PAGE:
One of the the most read articles in the New York Times online in recent days is the story “My life as an undocumented immigrant,” written by Jose Antonio Vargas, a Filipino who came to America as a young boy, completely unaware that his documents were fake. This legal deficiency hounds him from the moment he learns about it and becomes conscious of its implications.
Gifted and determined to succeed, Vargas finishes school and decides to pursue a career in journalism. He earns a university degree, immerses himself in countless training workshops, and is subsequently hired by the best news organizations in the United States. He does very well in a highly competitive field and it doesn’t take long before his talent and diligence are recognized. His brief professional resumé is capped by a highly coveted Pulitzer Prize that he shares with a team of writers. Yet, at every crucial turn of his extraordinary career, he runs into the walls of the glass cage he has internalized as an illegal alien. He finally decides to break out of this cage by writing this very public account of his status. Here is the link to the Vargas piece: http://www.nytimes. com/2011/06/26/magazine/my-life-as-an-undocumented-immigrant.html
This is not fiction. This is a poignant narrative that is enacted daily by millions of other immigrants, many of them Filipinos, who have come to America to settle down without the proper documentation. Unlike Vargas who worked in a very public setting, and was lucky to have access to well-placed people and sympathetic benefactors, many are forced to inhabit the dark shadows of America’s open society. They often fall victim to individuals who ruthlessly exploit their vulnerability—employers, sexual partners, spouses, and sometimes their own compatriots who extort money from them. They have no recourse to the rights guaranteed to citizens. And worse, because they live outside the law, they cannot enjoy the protection given to legal visitors.
There is a euphemism used among Filipino families who forever wait for the return of a sibling who has gone off to find his luck abroad. “Hindi pa maayos ang kaniyang papeles.” (His papers are not yet in order.) It is a statement that is shared in whispers when a son or a daughter cannot come home to attend the burial of a parent, or when a parent cannot be present at the graduation of a precious child he or she has left behind. Their grief or joy is put on hold until their stay in the adopted country is legalized. And quite often, this never happens.
It is strange how modern man permits state bureaucracies to define who he is. If there is any force to what is called modernity, it has to be its erasure of the hallmarks of race, nationality, ethnicity, class, gender, or religion as the core of personal identity or as a measure of self-worth. The modern person has spent the last 200 years since the Enlightenment freeing himself from such traditional markers. That he should, at the end of this, find himself shackled by the conventions of the modern state has got to be the sharpest of all contemporary ironies.
Vargas must have been reacting to this piercing absurdity when he decides to unburden himself of the complex charade in whose perpetuation he has become complicit. He remembers distinctly how effortlessly he once declared his homosexuality in a class discussion at school, and how good he felt about his candor and forthrightness. If he had the fortitude to reveal something so immensely definitive about himself—i.e., his own sexuality—why should he now be timid about divulging something as ordinary as his nationality?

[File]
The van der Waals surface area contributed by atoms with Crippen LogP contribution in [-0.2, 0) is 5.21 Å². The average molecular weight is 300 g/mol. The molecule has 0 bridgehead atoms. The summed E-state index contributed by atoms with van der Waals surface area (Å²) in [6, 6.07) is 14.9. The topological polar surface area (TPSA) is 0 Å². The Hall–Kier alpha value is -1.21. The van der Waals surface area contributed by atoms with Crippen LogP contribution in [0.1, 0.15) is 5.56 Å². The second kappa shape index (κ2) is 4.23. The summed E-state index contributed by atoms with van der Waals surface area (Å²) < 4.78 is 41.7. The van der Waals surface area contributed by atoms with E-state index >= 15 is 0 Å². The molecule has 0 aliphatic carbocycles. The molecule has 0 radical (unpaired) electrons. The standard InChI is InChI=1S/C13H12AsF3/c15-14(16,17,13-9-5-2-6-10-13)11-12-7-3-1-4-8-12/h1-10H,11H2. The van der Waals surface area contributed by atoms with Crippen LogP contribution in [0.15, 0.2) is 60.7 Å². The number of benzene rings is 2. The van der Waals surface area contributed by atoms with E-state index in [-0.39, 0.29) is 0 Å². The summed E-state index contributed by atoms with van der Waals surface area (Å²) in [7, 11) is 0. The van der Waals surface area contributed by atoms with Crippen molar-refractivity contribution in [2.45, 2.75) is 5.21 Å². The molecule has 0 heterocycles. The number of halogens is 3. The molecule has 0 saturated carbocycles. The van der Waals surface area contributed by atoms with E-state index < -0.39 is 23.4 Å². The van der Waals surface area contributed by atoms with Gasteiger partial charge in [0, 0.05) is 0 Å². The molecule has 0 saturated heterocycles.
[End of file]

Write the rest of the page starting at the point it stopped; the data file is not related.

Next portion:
The simple answer, of course, is fear. Fear of losing everything he has built and earned for himself. Fear of uprooting himself from the country he has learned to cherish. Fear of putting benefactors who have helped him, as well as his own relatives who may be similarly placed, into trouble. Fear of being deported like a fugitive to the country he had left. Vargas manages to overcome these fears. He does so by making sure that his act would be meaningful not just in a personal sense, but also in a political way. He has set up “Define American,” an organization that hopes to influence the ongoing debate on immigration reform.
More concretely, his New York Times article breathes new life to a legislative proposal to grant permanent residency to young people raised and educated in America, but who, due to circumstances beyond their control, have remained undocumented aliens. They are American in every way, but their adopted country does not regard them as such. They are productive members of their communities, paying their taxes like everyone else, but they exist in a social limbo because their papers are not in order. They are lumped with common criminals, prone to profiling as terrorists, and generally treated as inferior beings. Yet, among them, one would usually find creative and pioneering individuals of the kind that built the dynamic new world that America once was. Do they need to enlist in America’s wars in order to qualify as authentic Americans?
In the last two years, Vargas says, more than 800,000 aliens have been deported. Today there are an estimated 11 million undocumented people living in the United States. Their presence will likely become increasingly visible as America’s economic crisis deepens and more and more jobs disappear. Economic problems and xenophobia tend to go together. It is a sure sign of decline when a society begins to be bothered by aliens in its midst.
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